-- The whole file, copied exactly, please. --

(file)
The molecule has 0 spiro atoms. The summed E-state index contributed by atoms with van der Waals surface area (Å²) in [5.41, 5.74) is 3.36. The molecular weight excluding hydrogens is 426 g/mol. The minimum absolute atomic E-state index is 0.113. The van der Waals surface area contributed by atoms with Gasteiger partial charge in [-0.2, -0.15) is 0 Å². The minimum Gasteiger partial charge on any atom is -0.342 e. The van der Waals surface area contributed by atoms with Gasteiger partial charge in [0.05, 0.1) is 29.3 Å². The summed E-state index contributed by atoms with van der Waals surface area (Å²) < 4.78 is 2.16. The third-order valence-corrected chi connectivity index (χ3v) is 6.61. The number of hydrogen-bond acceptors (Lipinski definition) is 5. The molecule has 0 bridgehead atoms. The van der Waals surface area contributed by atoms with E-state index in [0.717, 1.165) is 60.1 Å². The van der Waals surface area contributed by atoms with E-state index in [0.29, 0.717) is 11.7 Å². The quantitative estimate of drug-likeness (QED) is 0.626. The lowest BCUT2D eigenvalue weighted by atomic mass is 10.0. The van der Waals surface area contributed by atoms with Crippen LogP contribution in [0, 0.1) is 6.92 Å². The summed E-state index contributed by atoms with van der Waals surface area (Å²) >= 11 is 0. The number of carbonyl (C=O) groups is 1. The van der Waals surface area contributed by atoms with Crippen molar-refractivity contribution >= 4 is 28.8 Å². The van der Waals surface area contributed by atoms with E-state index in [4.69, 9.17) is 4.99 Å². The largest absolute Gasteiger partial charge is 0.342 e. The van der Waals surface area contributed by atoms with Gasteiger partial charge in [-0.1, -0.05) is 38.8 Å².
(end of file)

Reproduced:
The molecule has 0 spiro atoms. The summed E-state index contributed by atoms with van der Waals surface area (Å²) in [5.41, 5.74) is 3.36. The molecular weight excluding hydrogens is 426 g/mol. The minimum absolute atomic E-state index is 0.113. The van der Waals surface area contributed by atoms with Gasteiger partial charge in [-0.2, -0.15) is 0 Å². The minimum Gasteiger partial charge on any atom is -0.342 e. The van der Waals surface area contributed by atoms with Gasteiger partial charge in [0.05, 0.1) is 29.3 Å². The summed E-state index contributed by atoms with van der Waals surface area (Å²) < 4.78 is 2.16. The third-order valence-corrected chi connectivity index (χ3v) is 6.61. The number of hydrogen-bond acceptors (Lipinski definition) is 5. The molecule has 0 bridgehead atoms. The van der Waals surface area contributed by atoms with E-state index in [0.717, 1.165) is 60.1 Å². The van der Waals surface area contributed by atoms with E-state index in [0.29, 0.717) is 11.7 Å². The quantitative estimate of drug-likeness (QED) is 0.626. The lowest BCUT2D eigenvalue weighted by atomic mass is 10.0. The van der Waals surface area contributed by atoms with Crippen LogP contribution in [0, 0.1) is 6.92 Å². The summed E-state index contributed by atoms with van der Waals surface area (Å²) >= 11 is 0. The number of carbonyl (C=O) groups is 1. The van der Waals surface area contributed by atoms with Crippen molar-refractivity contribution >= 4 is 28.8 Å². The van der Waals surface area contributed by atoms with E-state index in [4.69, 9.17) is 4.99 Å². The largest absolute Gasteiger partial charge is 0.342 e. The van der Waals surface area contributed by atoms with Gasteiger partial charge in [-0.1, -0.05) is 38.8 Å².